This 1900 film of a solar eclipse may be the oldest footage of an astronomical event ever (video)

In 1900, English stage magician, inventor, and backyard astronomer John Nevil Maskelyne traveled to North Carolina to observe the total solar eclipse on May 28. Above is his film of the phenomenon which may be the oldest surviving footage of an astronomical event.

A member of the Royal Astronomical Society, Maskelyne's passion was at the intersection of science, art, and magic.

From the Royal Astronomical Society:

Advancement in technology and magic intermingled seamlessly in the Victorian world, where a passion for science with innovations including Marconi's wireless telegraphy co-existed alongside a deeply held belief in the paranormal and the spiritual photography of the Society for Psychical Research. It was no coincidence that many early filmmakers and showmen including GA Smith and Walter Booth worked in magic theatres or were performing illusionists before they turned their hand to film. Nevil Maskelyne and David Devant who ran the famous Egyptian Hall, the oldest magic theatre in London's Piccadilly, were early adopters of the new medium, introducing 'trick' films into the overall magic show.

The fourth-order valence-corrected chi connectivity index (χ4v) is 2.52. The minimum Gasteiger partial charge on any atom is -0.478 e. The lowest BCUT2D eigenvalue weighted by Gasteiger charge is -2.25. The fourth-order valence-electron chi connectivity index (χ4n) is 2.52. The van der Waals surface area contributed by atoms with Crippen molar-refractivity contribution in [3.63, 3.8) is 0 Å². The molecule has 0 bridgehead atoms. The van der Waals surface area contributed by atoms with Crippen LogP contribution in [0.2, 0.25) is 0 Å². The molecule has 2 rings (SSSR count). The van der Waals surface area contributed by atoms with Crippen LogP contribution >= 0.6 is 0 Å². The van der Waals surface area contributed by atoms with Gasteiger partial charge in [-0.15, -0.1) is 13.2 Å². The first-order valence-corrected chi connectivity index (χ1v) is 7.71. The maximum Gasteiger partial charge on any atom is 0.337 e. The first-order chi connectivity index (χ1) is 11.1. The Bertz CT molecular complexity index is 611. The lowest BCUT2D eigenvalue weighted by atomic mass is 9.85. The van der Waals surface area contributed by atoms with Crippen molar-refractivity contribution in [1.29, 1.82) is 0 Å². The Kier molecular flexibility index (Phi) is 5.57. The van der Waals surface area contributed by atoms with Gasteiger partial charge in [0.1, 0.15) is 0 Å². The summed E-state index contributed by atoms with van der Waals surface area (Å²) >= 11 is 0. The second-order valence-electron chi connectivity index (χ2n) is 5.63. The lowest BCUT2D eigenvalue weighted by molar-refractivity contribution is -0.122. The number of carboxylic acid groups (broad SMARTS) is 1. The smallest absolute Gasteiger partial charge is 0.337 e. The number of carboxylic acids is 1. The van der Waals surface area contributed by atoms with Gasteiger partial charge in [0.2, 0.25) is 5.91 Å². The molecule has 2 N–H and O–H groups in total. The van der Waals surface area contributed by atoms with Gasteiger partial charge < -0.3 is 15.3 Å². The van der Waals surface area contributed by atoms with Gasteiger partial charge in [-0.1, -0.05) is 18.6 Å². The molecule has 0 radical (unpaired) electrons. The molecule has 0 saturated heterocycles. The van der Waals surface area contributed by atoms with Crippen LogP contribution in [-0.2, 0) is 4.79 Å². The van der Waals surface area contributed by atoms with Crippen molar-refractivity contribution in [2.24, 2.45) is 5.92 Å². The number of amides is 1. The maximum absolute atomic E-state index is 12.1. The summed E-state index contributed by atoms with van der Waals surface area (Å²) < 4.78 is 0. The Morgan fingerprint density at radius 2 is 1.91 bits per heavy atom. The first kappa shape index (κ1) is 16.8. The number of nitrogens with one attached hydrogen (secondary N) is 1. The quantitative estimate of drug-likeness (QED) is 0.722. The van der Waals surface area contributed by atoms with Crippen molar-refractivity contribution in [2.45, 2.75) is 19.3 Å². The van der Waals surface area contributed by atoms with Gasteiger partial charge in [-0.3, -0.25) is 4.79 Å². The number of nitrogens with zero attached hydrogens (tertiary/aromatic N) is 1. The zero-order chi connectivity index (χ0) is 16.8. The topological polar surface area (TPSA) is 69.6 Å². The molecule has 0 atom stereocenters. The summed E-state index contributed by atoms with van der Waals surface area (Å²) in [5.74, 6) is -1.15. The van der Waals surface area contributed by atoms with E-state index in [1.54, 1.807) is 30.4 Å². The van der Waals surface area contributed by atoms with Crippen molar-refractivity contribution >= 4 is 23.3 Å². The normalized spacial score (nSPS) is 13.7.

"Maskelyne wanted a novelty to show at his magic theatre, what better than the most impressive natural phenomenon of them all," says Bryony Dixon, silent film curator of the British Film Institute that collaborated with the Royal Astronomical Society to restore the film.

(via Daily Grail)